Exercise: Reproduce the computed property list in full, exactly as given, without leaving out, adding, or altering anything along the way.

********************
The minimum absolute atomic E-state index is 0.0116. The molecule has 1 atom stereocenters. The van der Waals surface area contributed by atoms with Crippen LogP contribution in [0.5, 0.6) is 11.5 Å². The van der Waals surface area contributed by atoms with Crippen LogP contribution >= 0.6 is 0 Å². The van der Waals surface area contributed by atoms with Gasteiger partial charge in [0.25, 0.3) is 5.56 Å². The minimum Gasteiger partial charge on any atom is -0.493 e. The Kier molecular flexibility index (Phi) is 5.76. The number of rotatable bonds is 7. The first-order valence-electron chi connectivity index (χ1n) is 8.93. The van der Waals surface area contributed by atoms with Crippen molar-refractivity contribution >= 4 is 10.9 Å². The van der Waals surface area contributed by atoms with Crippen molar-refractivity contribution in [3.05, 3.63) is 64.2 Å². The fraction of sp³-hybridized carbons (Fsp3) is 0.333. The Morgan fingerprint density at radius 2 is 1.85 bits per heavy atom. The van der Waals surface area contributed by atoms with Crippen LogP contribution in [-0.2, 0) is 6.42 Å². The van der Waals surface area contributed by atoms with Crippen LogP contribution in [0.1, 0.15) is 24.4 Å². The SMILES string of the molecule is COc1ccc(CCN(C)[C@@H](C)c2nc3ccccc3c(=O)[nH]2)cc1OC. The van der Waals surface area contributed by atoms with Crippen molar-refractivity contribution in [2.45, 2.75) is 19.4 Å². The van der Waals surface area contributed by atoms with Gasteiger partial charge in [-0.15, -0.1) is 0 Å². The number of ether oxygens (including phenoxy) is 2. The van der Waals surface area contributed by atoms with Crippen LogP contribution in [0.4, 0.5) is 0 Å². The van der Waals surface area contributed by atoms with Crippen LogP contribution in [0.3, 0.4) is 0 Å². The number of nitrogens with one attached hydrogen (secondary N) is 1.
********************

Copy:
The minimum absolute atomic E-state index is 0.0116. The molecule has 1 atom stereocenters. The van der Waals surface area contributed by atoms with Crippen LogP contribution in [0.5, 0.6) is 11.5 Å². The van der Waals surface area contributed by atoms with Crippen LogP contribution >= 0.6 is 0 Å². The van der Waals surface area contributed by atoms with Gasteiger partial charge in [0.25, 0.3) is 5.56 Å². The minimum Gasteiger partial charge on any atom is -0.493 e. The Kier molecular flexibility index (Phi) is 5.76. The number of rotatable bonds is 7. The first-order valence-electron chi connectivity index (χ1n) is 8.93. The van der Waals surface area contributed by atoms with Crippen molar-refractivity contribution >= 4 is 10.9 Å². The van der Waals surface area contributed by atoms with Crippen molar-refractivity contribution in [3.05, 3.63) is 64.2 Å². The fraction of sp³-hybridized carbons (Fsp3) is 0.333. The Morgan fingerprint density at radius 2 is 1.85 bits per heavy atom. The van der Waals surface area contributed by atoms with Crippen LogP contribution in [-0.2, 0) is 6.42 Å². The van der Waals surface area contributed by atoms with Crippen LogP contribution in [0.1, 0.15) is 24.4 Å². The SMILES string of the molecule is COc1ccc(CCN(C)[C@@H](C)c2nc3ccccc3c(=O)[nH]2)cc1OC. The van der Waals surface area contributed by atoms with Crippen molar-refractivity contribution in [2.45, 2.75) is 19.4 Å². The van der Waals surface area contributed by atoms with Gasteiger partial charge in [-0.15, -0.1) is 0 Å². The number of ether oxygens (including phenoxy) is 2. The van der Waals surface area contributed by atoms with Crippen LogP contribution in [0.4, 0.5) is 0 Å². The van der Waals surface area contributed by atoms with Crippen LogP contribution in [0.3, 0.4) is 0 Å². The number of nitrogens with one attached hydrogen (secondary N) is 1.